November 5, 2010 / 8:52 PM / 10 years ago

CANADA FX DEBT-C$ hits greenback parity on U.S. jobs data

 * C$ hits high of $1.0004, closes at 99.96 U.S. cents
 * U.S. payrolls surge, Canada jobs report softer
 * Bonds weaker in reaction to employment data  (Updates to close, adds comments)
 By Claire Sibonney
 TORONTO, Nov 5 (Reuters) - The Canadian dollar rose to parity with the greenback on Friday after figures showing a surge in U.S. hiring lifted sentiment and the market found some solid details in a soft Canadian jobs report.
 The currency CAD=D4 touched as high as 99.92 Canadian cents to the U.S. dollar, or $1.0008, after the strong U.S. jobs data, which added to the Canadian-dollar momentum generated by the U.S. Federal Reserve’s pledge on Wednesday to pump billions more dollars into the U.S. economy.
 It was the Canadian dollar’s highest level since it last reached U.S. dollar parity three weeks ago.
 “I don’t think (parity) has quite the same cache as it did a few years ago but it’s still a notable event,” said Eric Lascelles, chief Canada macro strategist at TD Securities.
 The jobs data lifted equities and resource prices, which support commodity currencies such as the Canadian dollar. But the main driver of the Canadian dollar’s rise has been the broad weakness in the U.S. dollar leading up to, and in the wake of, the Fed’s move.
  The Canadian currency dipped briefly early on Friday after data showed Canada’s economy added far fewer jobs than forecast. But it quickly pared losses as details of the report were seen as being more favorable. Positive signals included a drop in the unemployment rate and more full-time and private-sector hiring. [ID:nN05138916]
 “The pieces of the puzzle fit together really quite nicely today ... the outlier is the fact that the U.S. dollar is up versus most other currencies,” Lascelles added.
 “Part of that is that our employment report, when you got down to the bones of it, was actually pretty decent looking.”
  The Canadian dollar came very close to trading at par with its U.S. counterpart earlier this week but was undermined by Ottawa’s decision to block BHP Billiton’s (BHP.AX) $39 billion takeover bid for Potash Corp POT.TO. [ID:nN04255002]
 The currency CAD=D4 finished Friday at C$1.0004 to the U.S. dollar, or 99.96 U.S. cents, up from Thursday’s close at C$1.0024 to the U.S. dollar, or 99.76 U.S. cents. It was up 2 percent for the week.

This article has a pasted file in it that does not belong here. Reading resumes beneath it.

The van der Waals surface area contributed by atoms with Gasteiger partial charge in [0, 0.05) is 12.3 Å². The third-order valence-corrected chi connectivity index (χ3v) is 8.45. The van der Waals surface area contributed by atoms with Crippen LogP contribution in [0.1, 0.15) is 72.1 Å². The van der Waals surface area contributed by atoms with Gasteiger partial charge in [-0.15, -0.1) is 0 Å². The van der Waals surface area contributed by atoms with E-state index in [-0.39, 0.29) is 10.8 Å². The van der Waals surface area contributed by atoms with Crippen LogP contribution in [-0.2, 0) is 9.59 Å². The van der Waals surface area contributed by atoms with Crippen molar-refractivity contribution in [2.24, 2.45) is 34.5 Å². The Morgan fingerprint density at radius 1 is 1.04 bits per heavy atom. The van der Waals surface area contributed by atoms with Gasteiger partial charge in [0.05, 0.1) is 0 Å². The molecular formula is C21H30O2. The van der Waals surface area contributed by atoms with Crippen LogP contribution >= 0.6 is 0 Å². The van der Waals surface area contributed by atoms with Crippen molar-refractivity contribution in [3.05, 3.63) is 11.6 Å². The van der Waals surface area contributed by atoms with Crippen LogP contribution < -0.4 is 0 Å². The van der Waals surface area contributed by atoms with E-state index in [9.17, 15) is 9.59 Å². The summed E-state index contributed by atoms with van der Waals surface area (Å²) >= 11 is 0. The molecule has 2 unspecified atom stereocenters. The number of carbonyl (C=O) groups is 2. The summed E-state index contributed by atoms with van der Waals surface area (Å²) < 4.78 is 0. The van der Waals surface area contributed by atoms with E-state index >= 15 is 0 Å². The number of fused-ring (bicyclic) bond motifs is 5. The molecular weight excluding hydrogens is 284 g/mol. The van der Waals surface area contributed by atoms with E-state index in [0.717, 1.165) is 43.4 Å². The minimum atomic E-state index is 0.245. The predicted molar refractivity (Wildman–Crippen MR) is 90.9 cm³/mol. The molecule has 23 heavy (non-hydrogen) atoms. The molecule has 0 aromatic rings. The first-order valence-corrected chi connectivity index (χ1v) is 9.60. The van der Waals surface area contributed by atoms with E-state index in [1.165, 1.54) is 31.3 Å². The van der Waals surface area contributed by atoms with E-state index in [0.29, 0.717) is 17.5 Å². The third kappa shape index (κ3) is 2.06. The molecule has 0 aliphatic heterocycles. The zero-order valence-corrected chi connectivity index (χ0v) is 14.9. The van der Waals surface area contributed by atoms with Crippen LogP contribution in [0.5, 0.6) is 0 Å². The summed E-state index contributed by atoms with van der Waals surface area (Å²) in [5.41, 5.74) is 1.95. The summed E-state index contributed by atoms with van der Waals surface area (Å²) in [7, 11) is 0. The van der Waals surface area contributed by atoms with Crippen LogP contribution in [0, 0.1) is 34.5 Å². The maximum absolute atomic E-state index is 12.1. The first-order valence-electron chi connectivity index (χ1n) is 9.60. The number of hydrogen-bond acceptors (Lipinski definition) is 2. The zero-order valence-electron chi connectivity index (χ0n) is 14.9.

Firas Askari, head of foreign exchange trading at BMO Capital Markets, said the next resistance level for the Canadian dollar is October’s high of 99.80 Canadian cents to the U.S. dollar, or US$1.002.
 Askari said large European banks acting on behalf of hedge funds, money managers and international pension plans were buying Canadian dollars, while large domestic banks representing corporate Canada were selling Canadian dollars to buy the greenback.
 The currency pushed above parity last month for the first time since April, but lacked conviction, partly because the Bank of Canada’s October policy statement was more dovish than some had expected.
 This time, market watchers are predicting more sustained strength. “I don’t see any reason the Canadian dollar needs to retreat right now,” said TD’s Lascelles. [ID:nN03102293]
 Canadian bond prices were weaker following both sets of employment data as the optimistic signals for the economy erased some of the safe-haven appeal of government debt.
 The two-year bond CA2YT=RR was off 13 Canadian cents to yield 1.475 percent, while the 10-year bond CA10YT=RR slipped 35 Canadian cents to yield 2.856 percent.
 “It’s been a pretty solid sell-off across the curve and a bit of flattener as well for Canada and the motivation again has been strong Canadian and U.S. data,” Lascelles added.  (Editing by Peter Galloway)                                                        

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